Three very interesting articles on Eu Tong Sen and Eucliffe. If the family memory is correct, it's nice to think that, when money was no object, Eu's "handsomely tiled bathroom" ... "as large as a normal bedroom" mentioned in the third article, had been commissioned from a local supplier, and that C.E. Warren & Co. Ltd. had been granted that part of the Eucliffe contract. It makes sense that a local sanitary engineering company with English credentials should have been responsible for building the drains, as with King Yin Lei. The CE Warren bathroom equipment was imported from England according to their ads. The tiles were manufactured in their local tile shop. In the 1920s, during Charles Warren's period as a race horse owner, he named his horses after the colours or patterns of his tiles: Blue Tile, Grey Tile, Mosaic Tile etc.
Fashion Show at Eucliff
On October 5,1949, there was a "Moonlight Revelry Party" held at Eucliff (spelled without the "e" in the SCMP) which was organised by the Committee of the HK Women's International Club to create funds for entertaining the troops there on Mondays and Thursdays. I take it the troops were entertained at the club and not at Eucliff during those days
This photo is of the fashion show held that night organised by my mother as manageress of the Linen Chest (pre-Paquerette) in those days and was taken outside the main entrance.
1949 Oct 12 FS.jpg, by Nona
I have some photos of the models taken inside the castle/mansion and I must say Mr Eu had some magnificent art deco pieces in his rooms
Art Deco pieces
HI Nona, you mentioned Mr Eu had some magnificent art deco pieces in hsi rooms, would you mind to tell us a bit more? I'm looking for art deco items in HK for my research. Grateful if you could share more information.
Art deco pieces at Eucliff
I have posted the photos of the fashion show at Eucliff on this page on my blog ...
If you scroll down to the photo album called "1949 Oct 12 ~ Eucliff Fashion Show", you will see the photos which were taken inside Eucliff against some pieces of art deco. That's all I have, I'm afraid
There's a little glitch with the albums on my site in that when you click on an album, for some reason it takes you back to the top of the page. If you go back down, you'll be able to see all the photos!
Thanks for a lot for your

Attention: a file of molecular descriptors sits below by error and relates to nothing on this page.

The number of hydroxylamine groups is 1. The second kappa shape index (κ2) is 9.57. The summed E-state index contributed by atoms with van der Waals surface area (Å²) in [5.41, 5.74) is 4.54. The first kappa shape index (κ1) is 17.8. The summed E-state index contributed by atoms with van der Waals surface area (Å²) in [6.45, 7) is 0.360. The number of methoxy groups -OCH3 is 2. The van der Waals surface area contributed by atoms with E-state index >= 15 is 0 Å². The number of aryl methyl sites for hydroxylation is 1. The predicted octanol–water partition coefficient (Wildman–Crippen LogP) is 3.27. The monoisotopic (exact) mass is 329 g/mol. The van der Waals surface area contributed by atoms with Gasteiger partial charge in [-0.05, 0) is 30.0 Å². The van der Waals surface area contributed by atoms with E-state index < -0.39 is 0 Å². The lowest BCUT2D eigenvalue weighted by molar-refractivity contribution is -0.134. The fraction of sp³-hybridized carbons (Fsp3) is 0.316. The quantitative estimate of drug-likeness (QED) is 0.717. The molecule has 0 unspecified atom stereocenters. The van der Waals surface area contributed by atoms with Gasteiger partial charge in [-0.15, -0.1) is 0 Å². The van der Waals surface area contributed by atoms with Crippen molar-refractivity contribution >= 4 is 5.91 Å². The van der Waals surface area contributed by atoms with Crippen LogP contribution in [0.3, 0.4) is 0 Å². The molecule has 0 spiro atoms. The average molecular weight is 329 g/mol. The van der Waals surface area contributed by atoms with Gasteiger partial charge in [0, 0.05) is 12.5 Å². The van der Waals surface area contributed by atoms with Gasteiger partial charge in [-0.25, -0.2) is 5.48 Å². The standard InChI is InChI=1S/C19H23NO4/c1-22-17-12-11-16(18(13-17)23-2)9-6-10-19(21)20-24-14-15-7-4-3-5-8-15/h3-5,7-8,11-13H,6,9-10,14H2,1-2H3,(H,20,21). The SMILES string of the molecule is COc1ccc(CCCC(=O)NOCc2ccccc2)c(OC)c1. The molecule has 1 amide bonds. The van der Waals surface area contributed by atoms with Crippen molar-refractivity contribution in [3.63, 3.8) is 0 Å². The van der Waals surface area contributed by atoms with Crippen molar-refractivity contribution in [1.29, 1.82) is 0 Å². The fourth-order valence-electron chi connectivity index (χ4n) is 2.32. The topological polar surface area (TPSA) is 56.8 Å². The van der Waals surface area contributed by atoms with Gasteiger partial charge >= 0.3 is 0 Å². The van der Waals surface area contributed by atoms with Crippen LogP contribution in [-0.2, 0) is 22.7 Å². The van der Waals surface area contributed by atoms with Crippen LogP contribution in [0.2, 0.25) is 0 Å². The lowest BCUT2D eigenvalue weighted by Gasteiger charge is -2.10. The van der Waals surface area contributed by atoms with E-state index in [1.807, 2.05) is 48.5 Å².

Thanks for a lot for your reply !
I can assure you that the demolition of Eucliffe began in 1988, and at Hong Kong rates of progress I don't suppose it took them long to destroy it. I would guess that it concluded in 88 too.
I know this because I lived at 101 Repulse Bay Road and had always wanted to explore the castle. After the last day of school (must have been May) I felt elated enough to brave going in, as the demolition crew had created a massive breech in the side, accesible through a plywood door that didn't close properly on the path of Repulse Bay Road. It was a week or so before we gave up our flat and moved into the Furama and from there back to the UK and University... so it was very much my last chance.
I made a map I made of the interior (when I got back home) on some A4 at the back of my school file. Would include it here but can't work out how to attach photos!
Anyway, the castle went down in 1988, not later. I was glad I didn't have to see its final demise.
Thanks for the information. I've updated the demolition year from 89 to 88.
Eucliffe on Hong Kong TV Show in 1984, featuring Tony Leung
I found the following clip on youtube. https://www.youtube.com/watch?v=209YqG0SFM8&t=66s. Starting from 30:03 to 31:17, you can see Eucliffe.
Not available in the UK!
I'm receiving a message that the uploader has not made the video available in my country. That is the UK. I hope it's not a Brexit effect.
Hi Jill ... we can't see it here in WOz as well
Re: The Uploader
It would seem the uploader is the owner of the clips, TVB, itself.
In their Youtube channel there is a passage promoting their mobile app. Don't know if you have to subscribe to the service or not. FYI.
On the other hand, I believe this film also have some scenes there:
During the late stages of the Battle of Hong Kong, this mansion was converted into Colonel Tanaka's Regimental HQ.
For those who are interested in the interior of Eucliff(e)
Apart from local artist Wong Wo Bik's precious photographs (https://www.wongwobik.com/galleryeu), one can also take a look at a film to get a sense what Eucliff looked like. In November 2021, a number of lesser-known fims shot by photography master Fan Ho were screened in Hong Kong. I watched a few films including the black and white film Lost (http://reeltoreel.org/en/lost1970en/). Eucliff is one of the filming locations and it is the residence of a mysterious young lady who wears only white in the film. A stone spiral staircase, the armour and horse display, stained glass windows, and the black and white checkered floor all appear in the film together with a few shots somewhere on the upper floor.
I think the film is a fabulous source for those who want to know the spatial setting of Eucliff. Having that said, the film source is hard to find and the screening in November was the first time ever the film was publicly screened in Hong Kong.